Ibn al-Baytar Pioneer of botany

Diaa al-Din Abu Muhammad Abdullah ibn Ahmad al-Malqi, who was nicknamed al-Ashab (herbalist.) and al-Nabati (botanist), but his most famous nickname is Ibn al-Baytar, regarding to  his father, who was a veterinarian.

His upbringing and lineage

 he was born around the year 1197 in Malaga (today's Spain) and died in Damascus in the year 1248, he is described as the greatest vegetarian and pharmacist in Islam, the only one of his time in the knowledge of plants, and the greatest botanist and pharmacist in all of the Middle Ages.

Ibn Al-Bitar grew up in a family of scholars, and his father was - as we mentioned - a veterinarian, and to him his nickname “Ibn Al-Bitar” goes back, which planted within him a love of Curiosity and knowledge, he spent his life traveling on a long journey between the regions to search for medicinal plants, to see them himself, and to verify them. Seville was his first stop.

The opinion of Arab historians in him

The Moroccan researcher Halima Garari, author of the book “Builders of Scientific Thought in Islamic Civilization,” says: “Ibn Al-Bitar is considered the greatest botanist who appeared in the Middle Ages and one of the most productive scientists, he studied plants and their properties in a wide country, and his research had a great impact on the development of this science, he is The first scientist interested in studying the weeds that harm crops and classifying them according to each crop in addition to his interest in plants.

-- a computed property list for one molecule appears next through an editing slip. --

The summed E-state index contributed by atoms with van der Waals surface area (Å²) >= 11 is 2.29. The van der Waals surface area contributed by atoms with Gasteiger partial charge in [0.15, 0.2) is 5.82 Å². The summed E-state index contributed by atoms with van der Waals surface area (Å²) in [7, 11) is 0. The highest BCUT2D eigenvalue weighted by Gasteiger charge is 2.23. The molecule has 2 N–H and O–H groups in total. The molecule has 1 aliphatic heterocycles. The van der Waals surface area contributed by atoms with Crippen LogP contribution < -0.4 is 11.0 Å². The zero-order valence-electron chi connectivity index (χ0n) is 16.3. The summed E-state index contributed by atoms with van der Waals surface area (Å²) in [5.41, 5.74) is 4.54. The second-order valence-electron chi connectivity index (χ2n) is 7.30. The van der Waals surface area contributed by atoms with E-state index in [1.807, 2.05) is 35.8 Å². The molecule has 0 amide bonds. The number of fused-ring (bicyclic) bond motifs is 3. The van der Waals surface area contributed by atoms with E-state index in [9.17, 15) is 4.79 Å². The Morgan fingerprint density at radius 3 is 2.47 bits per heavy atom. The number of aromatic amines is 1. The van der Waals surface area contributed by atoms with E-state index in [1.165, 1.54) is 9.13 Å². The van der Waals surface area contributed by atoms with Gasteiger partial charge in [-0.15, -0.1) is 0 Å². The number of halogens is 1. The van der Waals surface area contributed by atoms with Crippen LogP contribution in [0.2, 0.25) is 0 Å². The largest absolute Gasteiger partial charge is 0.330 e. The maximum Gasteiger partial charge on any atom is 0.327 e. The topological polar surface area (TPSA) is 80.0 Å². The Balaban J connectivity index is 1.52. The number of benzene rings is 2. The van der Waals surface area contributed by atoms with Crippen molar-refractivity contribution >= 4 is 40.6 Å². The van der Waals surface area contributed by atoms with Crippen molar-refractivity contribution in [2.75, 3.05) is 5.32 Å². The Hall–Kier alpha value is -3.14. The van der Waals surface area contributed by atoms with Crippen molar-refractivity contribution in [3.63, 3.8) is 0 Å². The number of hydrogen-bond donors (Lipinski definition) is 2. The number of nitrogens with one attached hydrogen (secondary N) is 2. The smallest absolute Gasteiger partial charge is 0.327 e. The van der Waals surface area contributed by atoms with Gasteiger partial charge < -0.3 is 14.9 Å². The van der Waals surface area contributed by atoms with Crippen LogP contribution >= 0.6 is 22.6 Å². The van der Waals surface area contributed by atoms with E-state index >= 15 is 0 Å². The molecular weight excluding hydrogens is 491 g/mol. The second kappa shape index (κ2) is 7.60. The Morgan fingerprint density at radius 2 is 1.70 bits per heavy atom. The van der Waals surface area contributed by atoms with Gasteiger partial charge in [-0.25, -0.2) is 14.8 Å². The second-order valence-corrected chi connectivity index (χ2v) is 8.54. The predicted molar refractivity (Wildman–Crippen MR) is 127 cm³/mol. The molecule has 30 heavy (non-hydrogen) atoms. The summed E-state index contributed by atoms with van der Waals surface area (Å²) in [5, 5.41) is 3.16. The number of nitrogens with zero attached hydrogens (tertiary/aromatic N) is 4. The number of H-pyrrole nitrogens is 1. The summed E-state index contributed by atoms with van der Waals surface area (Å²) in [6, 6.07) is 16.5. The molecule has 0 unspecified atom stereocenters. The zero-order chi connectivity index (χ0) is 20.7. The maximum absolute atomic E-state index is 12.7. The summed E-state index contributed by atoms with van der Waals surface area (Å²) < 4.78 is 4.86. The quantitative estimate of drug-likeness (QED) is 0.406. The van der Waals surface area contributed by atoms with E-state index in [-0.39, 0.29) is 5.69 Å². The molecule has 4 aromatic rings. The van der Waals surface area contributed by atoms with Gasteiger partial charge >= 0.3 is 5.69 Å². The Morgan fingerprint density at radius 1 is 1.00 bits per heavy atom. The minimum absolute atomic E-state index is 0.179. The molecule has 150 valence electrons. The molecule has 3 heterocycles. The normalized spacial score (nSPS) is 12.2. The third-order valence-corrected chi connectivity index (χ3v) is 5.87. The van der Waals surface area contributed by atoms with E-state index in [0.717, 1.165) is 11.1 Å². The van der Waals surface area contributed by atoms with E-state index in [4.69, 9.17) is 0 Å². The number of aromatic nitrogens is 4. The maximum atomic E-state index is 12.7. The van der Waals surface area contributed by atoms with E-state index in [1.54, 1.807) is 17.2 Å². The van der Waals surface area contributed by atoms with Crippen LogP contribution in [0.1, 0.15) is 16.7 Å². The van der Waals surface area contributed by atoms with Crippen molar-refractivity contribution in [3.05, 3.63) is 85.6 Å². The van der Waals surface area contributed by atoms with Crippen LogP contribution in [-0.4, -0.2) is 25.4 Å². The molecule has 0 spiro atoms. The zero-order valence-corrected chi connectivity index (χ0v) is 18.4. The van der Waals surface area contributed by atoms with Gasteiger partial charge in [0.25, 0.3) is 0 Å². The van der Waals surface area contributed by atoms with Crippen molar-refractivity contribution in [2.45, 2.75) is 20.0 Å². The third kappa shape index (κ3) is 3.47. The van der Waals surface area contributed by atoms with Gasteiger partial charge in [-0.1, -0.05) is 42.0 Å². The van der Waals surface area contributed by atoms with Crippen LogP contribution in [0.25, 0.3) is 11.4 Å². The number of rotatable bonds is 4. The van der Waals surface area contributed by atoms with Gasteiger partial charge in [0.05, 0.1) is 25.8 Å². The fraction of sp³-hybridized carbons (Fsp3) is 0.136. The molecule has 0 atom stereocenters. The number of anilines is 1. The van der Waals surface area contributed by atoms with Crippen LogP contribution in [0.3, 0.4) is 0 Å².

Ibn Al-Bitar was interested in studying marine and terrestrial animals, and mentioned their benefits in treating diseases, and he is thus considered one of the great scholars of zoology, Ibn Al-Bitar was also one of the greatest pharmacists.

Sayed Hassan in the book "Science and Civilization in Islam" says: "Ibn Al-Bitar is the greatest Muslim scientist in the sciences of botany and pharmacology, and his wide reputation overshadowed all pharmacists in the Middle Ages, and without a doubt, he is the greatest pharmacist since the era of Dioscorides until the modern era, " Ibn Al-Bitar was not limited to extracting medicines from medicinal herbs, but rather extracted many of them from animals and minerals.

There are many Muslim botanists, and Ibn al-Bitar was considered the most productive and meticulous in his studies in examining plants in various environments and in different countries, and his valuable observation had the greatest impact on this science.

And his contemporaries say about him that he is the eternal wise and the botanical scientist and the sign of his time in the knowledge of plants, its realization and its choice.

His travels 

He traveled to the countries of Greece and wandered in Morocco, Egypt and the Levant desiring knowledge and collecting weeds and plants there for some of those who are concerned with the science of natural history. Indeed, he took from those scholars whom he met a lot of botanical knowledge, he also examined plants in their environment to verify their characteristics in their habitat and studied them a thorough study.

Ibn al-Bitar was admired of the scholars. He was distinguished by his abundant knowledge and  extensive  know-how, he had a strong memory and was well versed in Greek references, he mentioned them in their language and translated them into Arabic with unparalleled accuracy, he implemented this and that with honesty and freedom of opinion.